Matthew 5:38-48 (Dale)
Eye for Eye
38 “You have heard that it was said, ‘Eye for eye, and tooth for tooth.’[a] 39 But I tell you, do not resist an evil person. If anyone slaps you on the right cheek, turn to them the other cheek also. 40 And if anyone wants to sue you and take your shirt, hand over your coat as well. 41 If anyone forces you to go one mile, go with them two miles. 42 Give to the one who asks you, and do not turn away from the one who wants to borrow from you.
Love for Enemies
43 “You have heard that it was said, ‘Love your neighbor[b] and hate your enemy.’ 44 But I tell you, love your enemies and pray for those who persecute you, 45 that you may be children of your Father in heaven. He causes his sun to rise on the evil and the good, and sends rain on the righteous and the unrighteous. 46 If you love those who love you, what reward will you get? Are not even the tax collectors doing that? 47 And if you greet only your own people, what are you doing more than others? Do not even pagans do that? 48 Be perfect, therefore, as your heavenly Father is perfect.
Thank you, all. For whatever reasons, it seems that God has been wapping me upside the back of my head like Jethro Gibbs used to do to Special Agent Tony Denozo on NCIS - the idea of working at being a good Christian. Even that term can bring a little shiver to the heart when one thinks of the detrimental things that have been done in the name of religion - Jesus’ name, even.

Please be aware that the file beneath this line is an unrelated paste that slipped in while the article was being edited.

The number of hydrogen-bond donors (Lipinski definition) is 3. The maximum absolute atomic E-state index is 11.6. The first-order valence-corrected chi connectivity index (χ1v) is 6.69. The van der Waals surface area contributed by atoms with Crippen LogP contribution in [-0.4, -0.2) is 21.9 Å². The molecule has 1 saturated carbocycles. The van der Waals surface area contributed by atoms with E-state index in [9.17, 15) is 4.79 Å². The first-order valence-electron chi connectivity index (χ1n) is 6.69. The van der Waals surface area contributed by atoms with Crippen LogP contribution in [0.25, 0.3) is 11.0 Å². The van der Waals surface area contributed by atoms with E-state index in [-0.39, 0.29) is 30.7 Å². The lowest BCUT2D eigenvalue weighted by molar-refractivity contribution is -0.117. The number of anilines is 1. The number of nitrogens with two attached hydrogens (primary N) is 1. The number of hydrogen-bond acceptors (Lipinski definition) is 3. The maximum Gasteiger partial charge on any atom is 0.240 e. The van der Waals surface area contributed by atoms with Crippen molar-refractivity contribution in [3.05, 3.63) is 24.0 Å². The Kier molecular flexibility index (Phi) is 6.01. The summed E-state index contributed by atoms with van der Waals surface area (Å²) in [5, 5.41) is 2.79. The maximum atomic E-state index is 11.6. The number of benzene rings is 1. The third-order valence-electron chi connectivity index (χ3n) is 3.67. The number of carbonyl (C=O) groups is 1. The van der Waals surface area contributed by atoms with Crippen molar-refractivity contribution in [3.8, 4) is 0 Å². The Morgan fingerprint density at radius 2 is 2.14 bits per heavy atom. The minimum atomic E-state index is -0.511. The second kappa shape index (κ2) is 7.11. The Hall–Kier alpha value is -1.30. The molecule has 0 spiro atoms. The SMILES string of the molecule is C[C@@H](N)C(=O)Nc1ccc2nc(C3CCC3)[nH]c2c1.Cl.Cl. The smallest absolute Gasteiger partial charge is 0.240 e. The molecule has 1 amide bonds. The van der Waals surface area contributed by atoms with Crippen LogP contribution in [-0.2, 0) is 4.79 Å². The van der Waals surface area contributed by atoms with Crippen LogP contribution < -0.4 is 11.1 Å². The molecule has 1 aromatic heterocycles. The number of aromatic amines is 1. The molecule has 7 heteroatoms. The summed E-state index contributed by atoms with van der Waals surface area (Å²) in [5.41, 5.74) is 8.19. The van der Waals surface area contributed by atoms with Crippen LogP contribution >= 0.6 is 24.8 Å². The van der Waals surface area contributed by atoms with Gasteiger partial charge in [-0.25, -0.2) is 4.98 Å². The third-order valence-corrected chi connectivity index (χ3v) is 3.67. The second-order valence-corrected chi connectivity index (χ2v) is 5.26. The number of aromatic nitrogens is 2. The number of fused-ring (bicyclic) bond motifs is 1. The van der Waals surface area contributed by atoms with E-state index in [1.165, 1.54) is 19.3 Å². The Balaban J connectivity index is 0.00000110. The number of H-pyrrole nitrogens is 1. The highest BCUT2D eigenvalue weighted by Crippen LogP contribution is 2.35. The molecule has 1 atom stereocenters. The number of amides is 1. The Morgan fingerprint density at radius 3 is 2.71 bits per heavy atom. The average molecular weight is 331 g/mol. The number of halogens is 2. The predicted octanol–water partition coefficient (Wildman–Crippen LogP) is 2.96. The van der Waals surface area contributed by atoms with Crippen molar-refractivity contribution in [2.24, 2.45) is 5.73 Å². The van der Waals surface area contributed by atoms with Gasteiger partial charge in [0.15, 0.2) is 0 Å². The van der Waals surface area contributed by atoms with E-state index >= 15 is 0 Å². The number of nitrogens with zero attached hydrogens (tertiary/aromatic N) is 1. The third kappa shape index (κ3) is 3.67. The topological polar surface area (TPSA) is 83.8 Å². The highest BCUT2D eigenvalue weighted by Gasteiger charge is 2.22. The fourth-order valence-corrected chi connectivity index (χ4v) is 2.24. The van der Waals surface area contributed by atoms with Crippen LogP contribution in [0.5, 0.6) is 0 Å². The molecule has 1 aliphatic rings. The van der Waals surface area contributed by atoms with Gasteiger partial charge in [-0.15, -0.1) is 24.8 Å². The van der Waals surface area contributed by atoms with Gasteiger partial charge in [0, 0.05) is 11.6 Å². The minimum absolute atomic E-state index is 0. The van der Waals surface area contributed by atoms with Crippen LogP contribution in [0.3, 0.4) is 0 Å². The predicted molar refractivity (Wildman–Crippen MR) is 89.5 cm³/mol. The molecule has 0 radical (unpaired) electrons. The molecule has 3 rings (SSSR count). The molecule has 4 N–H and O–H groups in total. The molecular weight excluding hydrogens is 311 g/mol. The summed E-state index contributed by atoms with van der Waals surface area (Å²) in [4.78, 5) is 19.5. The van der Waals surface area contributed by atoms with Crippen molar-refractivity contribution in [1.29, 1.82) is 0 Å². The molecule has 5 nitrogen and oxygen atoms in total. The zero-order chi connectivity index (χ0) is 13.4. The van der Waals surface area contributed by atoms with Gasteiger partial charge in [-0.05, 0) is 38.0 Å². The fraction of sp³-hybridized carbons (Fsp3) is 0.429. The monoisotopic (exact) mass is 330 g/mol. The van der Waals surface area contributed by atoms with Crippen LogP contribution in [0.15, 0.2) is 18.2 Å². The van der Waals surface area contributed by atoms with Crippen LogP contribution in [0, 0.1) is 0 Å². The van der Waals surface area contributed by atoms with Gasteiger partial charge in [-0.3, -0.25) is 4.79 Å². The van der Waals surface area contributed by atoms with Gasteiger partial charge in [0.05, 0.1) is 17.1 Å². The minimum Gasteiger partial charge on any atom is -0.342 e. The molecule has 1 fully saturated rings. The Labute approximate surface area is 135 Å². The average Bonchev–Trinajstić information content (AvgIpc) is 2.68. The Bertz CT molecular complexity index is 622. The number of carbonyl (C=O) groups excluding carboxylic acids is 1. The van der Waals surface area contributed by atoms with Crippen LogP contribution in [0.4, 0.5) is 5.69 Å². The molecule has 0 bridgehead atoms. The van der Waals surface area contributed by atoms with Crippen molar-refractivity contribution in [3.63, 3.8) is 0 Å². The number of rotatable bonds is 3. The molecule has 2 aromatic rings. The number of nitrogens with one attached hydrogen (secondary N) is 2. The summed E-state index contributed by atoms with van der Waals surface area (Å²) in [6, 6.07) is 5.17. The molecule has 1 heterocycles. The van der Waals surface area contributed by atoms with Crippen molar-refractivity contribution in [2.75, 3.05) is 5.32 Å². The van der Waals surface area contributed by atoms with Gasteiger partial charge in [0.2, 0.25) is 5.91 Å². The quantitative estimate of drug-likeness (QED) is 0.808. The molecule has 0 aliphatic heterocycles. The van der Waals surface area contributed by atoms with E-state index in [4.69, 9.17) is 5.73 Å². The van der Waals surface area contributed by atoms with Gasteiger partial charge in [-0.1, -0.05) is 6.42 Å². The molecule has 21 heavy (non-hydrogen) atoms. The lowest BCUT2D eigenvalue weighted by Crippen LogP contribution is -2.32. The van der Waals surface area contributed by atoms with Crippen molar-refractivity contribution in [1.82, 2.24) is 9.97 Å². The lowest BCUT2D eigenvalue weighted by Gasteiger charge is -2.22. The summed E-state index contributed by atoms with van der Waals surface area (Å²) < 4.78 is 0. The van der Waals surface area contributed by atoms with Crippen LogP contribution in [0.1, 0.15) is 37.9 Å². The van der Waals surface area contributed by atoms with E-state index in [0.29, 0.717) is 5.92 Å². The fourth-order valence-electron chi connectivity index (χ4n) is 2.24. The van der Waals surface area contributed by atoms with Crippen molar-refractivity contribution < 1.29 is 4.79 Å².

But why turn the other check when it would feel much better to either deck the person or turn and run away? Why, as Mr. Rudyard Kipling asked, “If you can keep your head when all about you Are losing theirs and blaming it on you, If you can trust yourself when all men doubt you, But make allowance for their doubting too; If you can wait and not be tired by waiting, Or being lied about, don’t deal in lies, Or being hated, don’t give way to hating?
It is, as Mr. Kipling said, not only that ours is then the Earth and everything that’s in it,” but more than that, “you’ll be a Man, my son!,” he said. Or a woman. Or an adult. Or mature. Or as God seems to be saying, a holy abode that recognizes the holy in the one next to you, next to the next one, next to the next one, and on out, to the ends of the earth.